A powerful Dutch banking executive signaled support for personal carbon wallets that would give citizens — and perhaps even a government regulator — the ability to track carbon emissions on a micro scale. Is this an early look at what the U.S. has in store if it doesn’t stop woke environmental, social and governance policies?
Rabo Carbon Bank CEO Barbara Baarsma suggested that emission rights could be allocated using a personalized carbon wallet, Reclaim The Net reported. Baarsma made her dystopian case for carbon surveillance of private citizens during an Aug. 1 appearance on the Dutch radio station BNR Newsradio, during which she reportedly said that wealthy citizens in “large” houses could pay for the privilege to heat their homes by purchasing “emission rights” from poorer citizens.
A Rabobank spokesperson told MRC Business via email that the company “is in favour of a usage tax to combat climate change.” The spokesperson also defended Baarsma, claiming that her comments were “a thought experiment.” Rabo Carbon Bank is a division of the mammoth Rabobank, a multinational bank that controls 632 billion Euros in total assets, or roughly $643,913,200, according to its 2021 impact report. Rabo Carbon Bank proudly lists another globalist corporation, Microsoft, as a partner on its website.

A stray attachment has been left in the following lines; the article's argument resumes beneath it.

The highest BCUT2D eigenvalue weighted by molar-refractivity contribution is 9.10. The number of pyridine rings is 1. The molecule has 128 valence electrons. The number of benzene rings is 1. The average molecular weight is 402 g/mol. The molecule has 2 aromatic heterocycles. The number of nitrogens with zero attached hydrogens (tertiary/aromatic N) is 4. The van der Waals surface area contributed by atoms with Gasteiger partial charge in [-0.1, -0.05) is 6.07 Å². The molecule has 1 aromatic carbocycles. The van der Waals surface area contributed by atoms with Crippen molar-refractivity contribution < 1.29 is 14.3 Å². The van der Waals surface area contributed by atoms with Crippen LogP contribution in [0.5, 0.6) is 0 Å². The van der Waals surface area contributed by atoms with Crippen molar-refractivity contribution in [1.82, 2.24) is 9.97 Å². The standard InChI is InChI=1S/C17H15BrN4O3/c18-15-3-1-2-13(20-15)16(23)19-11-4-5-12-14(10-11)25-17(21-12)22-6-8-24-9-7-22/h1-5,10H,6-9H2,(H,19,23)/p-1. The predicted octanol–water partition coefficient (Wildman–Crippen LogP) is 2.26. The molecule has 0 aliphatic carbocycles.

Baarsma praised carbon tracking just months after a company closely tied to the Communist Chinese Party, the Alibaba Group, announced it was developing an “individual carbon footprint tracker” at a leftist World Economic Forum (WEF) meeting.
Baarsma also published an article in 2021 on “carbon farming” through the WEF. She called for agricultural emissions reductions: “Agriculture represents more than a quarter of global GHG emissions,” Baarsma wrote. “It is therefore important, first and foremost, to reduce these emissions.”
This is not the first time that Baarsma has endorsed carbon tracking to force certain behaviors. Baarsma spoke on the podcast Smarter Markets and said that life for farmers will become more expensive unless they obey the climate agenda. “The Rabo Carbon Bank puts a price tag on sustainable contribution that farmers and food chains can make to combating climate change and changing the food system by reducing greenhouse gas emissions.”
The Rabo Carbon Bank’s apparently abstract “price tag” on carbon seems to have become official government policy in recent months. The Dutch government provoked farmers across the Netherlands to massive protests when it mandated drastic reductions in nitrogen oxide emissions by “up to 70% in many places and as high as 95% in others in a bid to protect nature,” euronews reported.
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